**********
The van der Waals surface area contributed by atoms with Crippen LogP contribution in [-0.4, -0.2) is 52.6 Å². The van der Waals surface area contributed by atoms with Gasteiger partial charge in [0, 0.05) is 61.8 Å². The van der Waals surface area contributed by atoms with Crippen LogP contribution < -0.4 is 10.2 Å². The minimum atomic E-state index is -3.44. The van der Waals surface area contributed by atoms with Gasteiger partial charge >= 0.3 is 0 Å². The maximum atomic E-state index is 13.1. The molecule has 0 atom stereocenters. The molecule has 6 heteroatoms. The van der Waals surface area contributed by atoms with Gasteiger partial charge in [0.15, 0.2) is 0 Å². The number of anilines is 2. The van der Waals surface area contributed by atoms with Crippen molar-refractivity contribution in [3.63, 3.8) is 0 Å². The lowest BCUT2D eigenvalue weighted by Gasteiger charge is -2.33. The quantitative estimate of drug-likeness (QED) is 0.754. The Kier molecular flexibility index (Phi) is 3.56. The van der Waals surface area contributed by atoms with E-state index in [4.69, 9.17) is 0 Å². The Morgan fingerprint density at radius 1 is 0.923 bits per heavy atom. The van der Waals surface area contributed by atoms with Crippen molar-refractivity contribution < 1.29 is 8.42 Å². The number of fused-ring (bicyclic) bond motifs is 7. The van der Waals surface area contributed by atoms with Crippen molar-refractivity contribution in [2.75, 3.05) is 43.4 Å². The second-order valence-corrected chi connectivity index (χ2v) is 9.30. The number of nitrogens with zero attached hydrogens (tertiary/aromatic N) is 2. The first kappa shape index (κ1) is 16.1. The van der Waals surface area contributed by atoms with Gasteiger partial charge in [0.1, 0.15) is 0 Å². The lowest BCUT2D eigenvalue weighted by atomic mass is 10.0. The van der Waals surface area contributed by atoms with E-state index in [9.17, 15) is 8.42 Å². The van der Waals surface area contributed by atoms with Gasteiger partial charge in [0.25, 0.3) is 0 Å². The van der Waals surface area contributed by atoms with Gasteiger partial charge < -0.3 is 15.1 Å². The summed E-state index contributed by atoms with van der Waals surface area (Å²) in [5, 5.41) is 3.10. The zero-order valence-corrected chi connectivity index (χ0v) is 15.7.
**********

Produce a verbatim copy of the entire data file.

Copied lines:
The van der Waals surface area contributed by atoms with Crippen LogP contribution in [-0.4, -0.2) is 52.6 Å². The van der Waals surface area contributed by atoms with Gasteiger partial charge in [0, 0.05) is 61.8 Å². The van der Waals surface area contributed by atoms with Crippen LogP contribution < -0.4 is 10.2 Å². The minimum atomic E-state index is -3.44. The van der Waals surface area contributed by atoms with Gasteiger partial charge >= 0.3 is 0 Å². The maximum atomic E-state index is 13.1. The molecule has 0 atom stereocenters. The molecule has 6 heteroatoms. The van der Waals surface area contributed by atoms with Gasteiger partial charge in [0.15, 0.2) is 0 Å². The number of anilines is 2. The van der Waals surface area contributed by atoms with Crippen molar-refractivity contribution in [3.63, 3.8) is 0 Å². The lowest BCUT2D eigenvalue weighted by Gasteiger charge is -2.33. The quantitative estimate of drug-likeness (QED) is 0.754. The Kier molecular flexibility index (Phi) is 3.56. The van der Waals surface area contributed by atoms with E-state index in [4.69, 9.17) is 0 Å². The Morgan fingerprint density at radius 1 is 0.923 bits per heavy atom. The van der Waals surface area contributed by atoms with Crippen molar-refractivity contribution < 1.29 is 8.42 Å². The number of fused-ring (bicyclic) bond motifs is 7. The van der Waals surface area contributed by atoms with Crippen molar-refractivity contribution in [2.75, 3.05) is 43.4 Å². The second-order valence-corrected chi connectivity index (χ2v) is 9.30. The number of nitrogens with zero attached hydrogens (tertiary/aromatic N) is 2. The first kappa shape index (κ1) is 16.1. The van der Waals surface area contributed by atoms with Gasteiger partial charge in [0.1, 0.15) is 0 Å². The lowest BCUT2D eigenvalue weighted by atomic mass is 10.0. The van der Waals surface area contributed by atoms with E-state index in [9.17, 15) is 8.42 Å². The van der Waals surface area contributed by atoms with Gasteiger partial charge in [0.25, 0.3) is 0 Å². The van der Waals surface area contributed by atoms with Gasteiger partial charge < -0.3 is 15.1 Å². The summed E-state index contributed by atoms with van der Waals surface area (Å²) in [5, 5.41) is 3.10. The zero-order valence-corrected chi connectivity index (χ0v) is 15.7.